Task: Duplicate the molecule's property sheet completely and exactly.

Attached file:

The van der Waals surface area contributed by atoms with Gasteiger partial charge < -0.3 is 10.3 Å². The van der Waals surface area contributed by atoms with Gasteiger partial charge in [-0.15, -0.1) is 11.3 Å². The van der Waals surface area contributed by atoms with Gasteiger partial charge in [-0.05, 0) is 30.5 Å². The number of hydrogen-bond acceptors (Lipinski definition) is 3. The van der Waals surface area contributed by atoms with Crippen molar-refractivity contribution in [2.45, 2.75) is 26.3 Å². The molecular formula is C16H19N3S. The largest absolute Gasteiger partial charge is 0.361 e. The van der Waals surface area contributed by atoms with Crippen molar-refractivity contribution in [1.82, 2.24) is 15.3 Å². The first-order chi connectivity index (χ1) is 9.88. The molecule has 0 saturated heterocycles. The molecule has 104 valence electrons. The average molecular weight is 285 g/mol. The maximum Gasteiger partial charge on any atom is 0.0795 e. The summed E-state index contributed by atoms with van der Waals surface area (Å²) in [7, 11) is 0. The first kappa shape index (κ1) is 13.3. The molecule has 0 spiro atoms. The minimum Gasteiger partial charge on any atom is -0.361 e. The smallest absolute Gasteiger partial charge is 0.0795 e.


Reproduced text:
The van der Waals surface area contributed by atoms with Gasteiger partial charge < -0.3 is 10.3 Å². The van der Waals surface area contributed by atoms with Gasteiger partial charge in [-0.15, -0.1) is 11.3 Å². The van der Waals surface area contributed by atoms with Gasteiger partial charge in [-0.05, 0) is 30.5 Å². The number of hydrogen-bond acceptors (Lipinski definition) is 3. The van der Waals surface area contributed by atoms with Crippen molar-refractivity contribution in [2.45, 2.75) is 26.3 Å². The molecular formula is C16H19N3S. The largest absolute Gasteiger partial charge is 0.361 e. The van der Waals surface area contributed by atoms with Crippen molar-refractivity contribution in [1.82, 2.24) is 15.3 Å². The first-order chi connectivity index (χ1) is 9.88. The molecule has 0 saturated heterocycles. The molecule has 104 valence electrons. The average molecular weight is 285 g/mol. The maximum Gasteiger partial charge on any atom is 0.0795 e. The summed E-state index contributed by atoms with van der Waals surface area (Å²) in [7, 11) is 0. The first kappa shape index (κ1) is 13.3. The molecule has 0 spiro atoms. The minimum Gasteiger partial charge on any atom is -0.361 e. The smallest absolute Gasteiger partial charge is 0.0795 e.